Life Is But A Breath

In watching the weather channel, and understanding that summer has arrived, we began talking about growing up with large families.  My husband mentioned that his parents would throw all seven children in the back of their 1954 Blue Chevrolet Bel Air with no air conditioning, and drive everyone off to their aunt’s house.  Of course, a 1954 Chevy anything back then probably equaled the size of a 2011 General Motors Yukon Denali today.

But, it sparked the topic of big family units.  Myself, together with two of my closest friends were the only daughters born to our parents, and I have always been a bit envious of sizeable ones.  Let’s face it, with so many siblings the chum factor is built-in.    Although, it’s been explained to me that not all of them get along.  Each person has a favorite; I find that a tad strange.  Coming from a single child home, I’ve been told I have no idea.  My defense, I always seem to need one when this topic arises and I guess that is my ghost, but, for a while I lived with a cousin and we were very close, like being born of the same mother.  But, my significant other’s head begins to wag as he insinuates, no – nope – not the same.  I understand it has something to do with being from the same womb.  Pff…what do I know.

But let’s discuss large versus small.  In the first group there are no leftovers to serve for dinner; bedrooms are shared; some may have to forfeit Christmas gifts, and when eating out they’re usually made to drink water, since anything over four sodas is costly.  On the other hand, in a one kid house, the same thing is served until it’s gone – two or three nights even; the individual has their own bedroom; tons of gifts for Christmas, and as much soda as they want.  Is everyone getting the picture?  And, of course, my preference would be to have at least one other soul with which to share memories of mother.

We have a set of cohorts where the husband is from an enormous brood, and he makes fun of his wife by saying her relatives could have their family reunion in a coat closet.  Well, guess what, so could mine.  His on the other hand rents three or four beach houses.  Has anyone seen these beach properties?  They sleep ten – twelve – fifteen people.  My co-worker has theirs at Disney and rents a block of rooms.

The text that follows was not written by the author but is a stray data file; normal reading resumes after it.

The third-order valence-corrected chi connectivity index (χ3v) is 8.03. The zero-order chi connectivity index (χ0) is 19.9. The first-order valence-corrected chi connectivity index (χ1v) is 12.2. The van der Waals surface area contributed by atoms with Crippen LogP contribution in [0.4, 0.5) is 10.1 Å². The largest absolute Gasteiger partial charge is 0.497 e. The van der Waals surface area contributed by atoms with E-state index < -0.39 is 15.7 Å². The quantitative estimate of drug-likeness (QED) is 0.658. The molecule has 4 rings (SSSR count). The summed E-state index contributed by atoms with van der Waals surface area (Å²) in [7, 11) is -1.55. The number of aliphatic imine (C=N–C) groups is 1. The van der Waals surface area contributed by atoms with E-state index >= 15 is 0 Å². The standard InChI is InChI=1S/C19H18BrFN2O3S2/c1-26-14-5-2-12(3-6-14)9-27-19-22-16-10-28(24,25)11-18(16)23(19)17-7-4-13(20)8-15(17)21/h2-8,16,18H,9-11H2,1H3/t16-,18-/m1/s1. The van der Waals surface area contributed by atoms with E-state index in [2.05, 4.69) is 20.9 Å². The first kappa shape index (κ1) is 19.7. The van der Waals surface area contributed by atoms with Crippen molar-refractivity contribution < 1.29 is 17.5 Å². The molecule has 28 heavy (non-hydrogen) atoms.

By now, we’ve established that many brothers and sisters add up to numerous pals, which in turn is equivalent to countless bodies in the house at any given time.  I remember my mother-in-law’s house at – let’s say Independence Day or Labor Day.  Those times spelled  giant outings; cronies of seven people, including the parent’s buddies, and by the time I came along that meant grandchildren and their comrades as well.  Whew!  That’s a lot of folk.  Now, back before myself, and the grand’s that still came up to a vast amount.  But, what I remember most of my mother-in-law is that she loved – loved having a crowd around, the bigger the number the happier it made her.  I guess that’s the thinking pattern when you make the decision to have four or more offspring.  All in all, added youngsters mean extra aunts and uncles, which comes down to a great quantity of cousins, other relatives, and lastly a whole bunch of acquaintances.  Summing it up, not only am I jealous, but I’m developing a migraine.

Digesting what I’ve discussed here, I can say that what I have learned through the years is that life certainly takes on a different meaning when they begin to lose each other.  For someone like me, who grew up as an only child and all the stuff that comes along with that label, it saddens me when I hear of siblings who have gone years without speaking.  By the time we reach a certain age, we have to grasp the reality that life is but a breath.

Photo courtesy of iStock Photo


4 thoughts on “Life Is But A Breath

  1. Hi Ronni –

    Your post made me think of the many times my Dad would decide he wanted a Nathan’s hot dog.

    I grew up in Brooklyn about 45 minutes from Coney Island and the original Nathan’s. There were many an evening, usually at about 10:30, when he would get the urge to nosh. He would put us all in the car Mom, my sister, her husband, their three kids (in their jammies), my brother and my grandmother.

    We’d laugh and sing our way down Coney Island Avenue. I never remembered the trip back. I was usually asleep. But the memories have lasted many, many years.

    Thanks for the post and for giving me an opportunity to remember some fun times with everyone.

    • Ruth: Those do sound like great memories. I too grew up in Brooklyn, and spent many days on the boardwalk and eating hot dogs at Nathan’s – before we moved to Queens, that is. Although, like I said I was an only child, I do also remember those trips with my parents, usually my mom’s aunt and uncle, and my grandmother. But, not only Coney Island, we also made those trips to Prospect Park, because the carousel there was my favorite. Used to cry when it was time to leave as a child. Those times were the best. In praise of family, huh??? !end

  2. Good post and you make an excellent observation. My hubby has a brother who is on the outs with him over something petty. I agree that’s sad stuff and we should cherish our family.

    • Thanks for your comment. I guess I struck a nerve you’re my second today. Family is the most important thing, and believe me, mine is dwindling to a one hand count. !end

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